But then, after years of application and research, scientists noticed something incredible that hadn’t even crossed their minds before: patients showed smaller insulin resistance post-lipo without making a single change to their diets, let alone engaging in weight loss programmes or exercise therapy. This made biochemists look further into the question.

Several ongoing studies are currently aiming to find a link between liposuction and diabetes prevention. Endocrinologists are still not sure how subcutaneous fat removal can impact the body in such a way - since under-the-skin fat plays no role in getting the disease - but they have observed a shift in insulin metabolism in lipo patients. This is reason enough to continue digging into the matter.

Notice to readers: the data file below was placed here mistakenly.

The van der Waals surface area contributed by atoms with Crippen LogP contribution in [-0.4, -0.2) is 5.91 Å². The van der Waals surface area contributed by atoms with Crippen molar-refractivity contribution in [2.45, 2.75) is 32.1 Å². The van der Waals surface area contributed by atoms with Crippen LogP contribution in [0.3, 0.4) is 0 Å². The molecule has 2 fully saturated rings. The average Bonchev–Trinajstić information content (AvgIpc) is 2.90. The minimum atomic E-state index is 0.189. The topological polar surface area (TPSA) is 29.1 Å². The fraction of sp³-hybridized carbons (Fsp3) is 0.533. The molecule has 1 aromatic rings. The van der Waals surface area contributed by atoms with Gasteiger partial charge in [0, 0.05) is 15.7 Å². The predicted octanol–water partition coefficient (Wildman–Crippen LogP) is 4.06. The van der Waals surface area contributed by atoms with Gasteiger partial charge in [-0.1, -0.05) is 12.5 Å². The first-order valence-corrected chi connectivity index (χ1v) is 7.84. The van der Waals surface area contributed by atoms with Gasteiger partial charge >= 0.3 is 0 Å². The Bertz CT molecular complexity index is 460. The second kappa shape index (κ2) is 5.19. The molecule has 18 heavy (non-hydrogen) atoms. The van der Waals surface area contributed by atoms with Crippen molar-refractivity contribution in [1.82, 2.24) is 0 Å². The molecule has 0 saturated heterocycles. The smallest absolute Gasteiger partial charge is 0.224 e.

Here is a big, fat (pun intended) clarification. Despite the purported ability of liposuction to ameliorate insulin resistance in diabetics, medical professionals are reluctant to recommend it as a method for preventing the disease.

Instead, lifestyle modifications, although difficult to implement, should be the way to go. If you have amassed so much fat that you are now in the prediabetic stage, chances are it is affecting more than your blood levels. Think about it. Obesity and overweight put you at risk for a variety of conditions other than diabetes. Talk about asthma, high blood pressure, stroke, damaged blood vessels, and coronary heart disease, to begin with.

When you lose fat via surgery, you only address one side of the problem. In essence, it’s a symptomatic treatment, which, alone, does not have any continuous effects. Besides, the results can be undone after a while.